SciChart.js Performance Test: Loading 1 Million Points in under 15 milliseconds. This is the world's fastest Javascript chart!
SciChart.js Performance Test: Loading 1 Million Points in under 15 milliseconds. This is the world's fastest Javascript chart!

Wow!! ๐Ÿš€๐Ÿš€ That's just incredible. One million points appended to the chart, and rendered in 13 milliseconds when full optimisations are enabled. There is not a Javascript chart library in the world that can match this performance. The speed, power and performance of SciChat with WebAssembly/WebGL is just unmatched...

Incredible Performance in a Javascript Chart

SciChart.js in the test above is able to draw add and draw million data-points in line charts in under 15 milliseconds, with a redraw time as fast as 10ms once the data has been loaded. This incredible performance of SciChart.js opens up a whole host of applications that were previously impossible, now made possible.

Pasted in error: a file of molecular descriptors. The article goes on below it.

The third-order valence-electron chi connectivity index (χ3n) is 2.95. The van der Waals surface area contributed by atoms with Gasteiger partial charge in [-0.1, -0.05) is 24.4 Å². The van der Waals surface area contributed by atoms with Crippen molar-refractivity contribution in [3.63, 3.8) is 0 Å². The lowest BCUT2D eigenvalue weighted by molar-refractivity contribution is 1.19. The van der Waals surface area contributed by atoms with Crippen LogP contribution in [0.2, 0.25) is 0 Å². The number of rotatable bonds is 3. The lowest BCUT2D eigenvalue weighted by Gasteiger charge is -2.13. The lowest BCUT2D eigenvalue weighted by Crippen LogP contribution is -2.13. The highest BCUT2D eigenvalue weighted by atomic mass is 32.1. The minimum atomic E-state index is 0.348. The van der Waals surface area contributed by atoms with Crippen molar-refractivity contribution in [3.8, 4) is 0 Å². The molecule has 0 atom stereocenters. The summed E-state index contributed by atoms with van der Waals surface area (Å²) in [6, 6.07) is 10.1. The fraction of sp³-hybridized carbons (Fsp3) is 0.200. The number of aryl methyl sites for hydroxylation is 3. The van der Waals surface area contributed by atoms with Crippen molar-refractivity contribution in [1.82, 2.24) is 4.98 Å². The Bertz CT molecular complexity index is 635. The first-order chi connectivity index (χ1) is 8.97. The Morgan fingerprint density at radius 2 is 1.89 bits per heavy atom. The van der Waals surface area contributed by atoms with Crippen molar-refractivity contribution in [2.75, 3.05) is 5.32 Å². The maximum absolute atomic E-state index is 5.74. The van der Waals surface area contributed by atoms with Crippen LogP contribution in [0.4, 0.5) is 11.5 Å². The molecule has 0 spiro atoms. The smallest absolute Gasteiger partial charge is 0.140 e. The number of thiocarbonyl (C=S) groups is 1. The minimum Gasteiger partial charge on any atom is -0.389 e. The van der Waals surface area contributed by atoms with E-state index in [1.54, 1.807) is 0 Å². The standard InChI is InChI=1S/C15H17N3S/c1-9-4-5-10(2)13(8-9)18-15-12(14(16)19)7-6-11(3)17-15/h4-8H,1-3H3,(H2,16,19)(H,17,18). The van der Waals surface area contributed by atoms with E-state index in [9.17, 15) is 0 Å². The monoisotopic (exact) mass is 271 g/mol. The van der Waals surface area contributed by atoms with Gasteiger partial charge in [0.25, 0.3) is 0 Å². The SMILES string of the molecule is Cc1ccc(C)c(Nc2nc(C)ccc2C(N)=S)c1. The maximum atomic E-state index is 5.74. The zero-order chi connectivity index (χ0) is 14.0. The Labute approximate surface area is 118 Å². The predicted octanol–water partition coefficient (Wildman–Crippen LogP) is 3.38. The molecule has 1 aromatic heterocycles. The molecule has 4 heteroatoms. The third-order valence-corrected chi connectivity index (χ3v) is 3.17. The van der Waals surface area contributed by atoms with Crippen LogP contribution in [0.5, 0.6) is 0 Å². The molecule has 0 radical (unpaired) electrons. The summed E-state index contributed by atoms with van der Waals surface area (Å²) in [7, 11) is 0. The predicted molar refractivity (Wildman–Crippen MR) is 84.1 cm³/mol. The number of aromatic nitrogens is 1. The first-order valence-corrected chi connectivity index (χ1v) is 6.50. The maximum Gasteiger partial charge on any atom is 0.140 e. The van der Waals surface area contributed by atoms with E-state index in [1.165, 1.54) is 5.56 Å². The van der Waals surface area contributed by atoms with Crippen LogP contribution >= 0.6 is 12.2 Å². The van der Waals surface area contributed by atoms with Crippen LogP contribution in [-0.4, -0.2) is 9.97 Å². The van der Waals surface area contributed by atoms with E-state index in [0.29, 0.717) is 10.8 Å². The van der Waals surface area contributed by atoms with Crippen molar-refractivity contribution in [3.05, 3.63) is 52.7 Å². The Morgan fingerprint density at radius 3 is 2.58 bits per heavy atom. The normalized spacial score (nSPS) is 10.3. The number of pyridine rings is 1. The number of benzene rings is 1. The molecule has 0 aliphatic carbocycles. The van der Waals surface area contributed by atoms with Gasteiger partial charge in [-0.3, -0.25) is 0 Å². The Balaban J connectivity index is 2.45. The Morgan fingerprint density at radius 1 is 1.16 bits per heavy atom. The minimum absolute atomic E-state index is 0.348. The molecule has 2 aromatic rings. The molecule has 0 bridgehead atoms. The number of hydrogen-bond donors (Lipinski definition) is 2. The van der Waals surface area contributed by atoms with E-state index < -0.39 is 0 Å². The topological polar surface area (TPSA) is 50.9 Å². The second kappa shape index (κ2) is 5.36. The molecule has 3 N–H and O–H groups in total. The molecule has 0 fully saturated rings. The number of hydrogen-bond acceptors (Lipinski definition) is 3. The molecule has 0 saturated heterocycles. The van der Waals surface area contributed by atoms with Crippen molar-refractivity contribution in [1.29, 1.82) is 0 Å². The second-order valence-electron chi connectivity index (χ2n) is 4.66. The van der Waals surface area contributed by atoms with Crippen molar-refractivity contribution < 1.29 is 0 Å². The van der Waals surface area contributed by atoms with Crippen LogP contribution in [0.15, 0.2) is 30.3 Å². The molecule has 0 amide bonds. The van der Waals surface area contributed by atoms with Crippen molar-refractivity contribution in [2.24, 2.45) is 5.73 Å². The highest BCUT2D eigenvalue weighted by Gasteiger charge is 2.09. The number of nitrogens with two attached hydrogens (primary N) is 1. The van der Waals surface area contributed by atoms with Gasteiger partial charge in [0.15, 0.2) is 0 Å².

For example:

  • Could you imagine a streaming dashboard of patient ECG data on a doctors computer or mobile device written in Javascript?
  • Creating a field scientific or surveying device that plots data from multiple sensors in real-time in Javascript?
  • Plotting telemetry from formula one vehicles or machinery in an automated process to devices and applications written in Javascript.

All the above were previously impossible projects, but will be made possible by SciChart.js - High Performance Realtime Javascript Charts.

SciChart.js webinar in a bit more detail: ECG, Realtime Stock Charts, 1 Million Points & more!

SciChart.js Release Date

I'm sure you're very keen to get your hands on our Webassembly / WebGL Charts and start working with them! We donโ€™t have a release date just yet, but we are targeting Q3/Q4 of this year for the first release. If youโ€™re interested to be notified when there are updates, when we have new demos or a BETA version, then subscribe to our SciChart.js mailing list by filling the form below!

About SciChart: High Performance Realtime Charts

SciChart provides high performance realtime chart components on the WPF (Windows), iOS, Android and Xamarin platforms. It is our goal to create the best cross-platform Native WPF, iOS, Android and JavaScript 2D & 3D Charts in the world, focusing on performance, developer productivity, ease of use, depth of features and enterprise-grade tech support.

If you have a question about what SciChart's WebGL / WebAssembly Charts can offer you, or if you would like to get a quote, please contact us. Our friendly, helpful support team will be glad to help!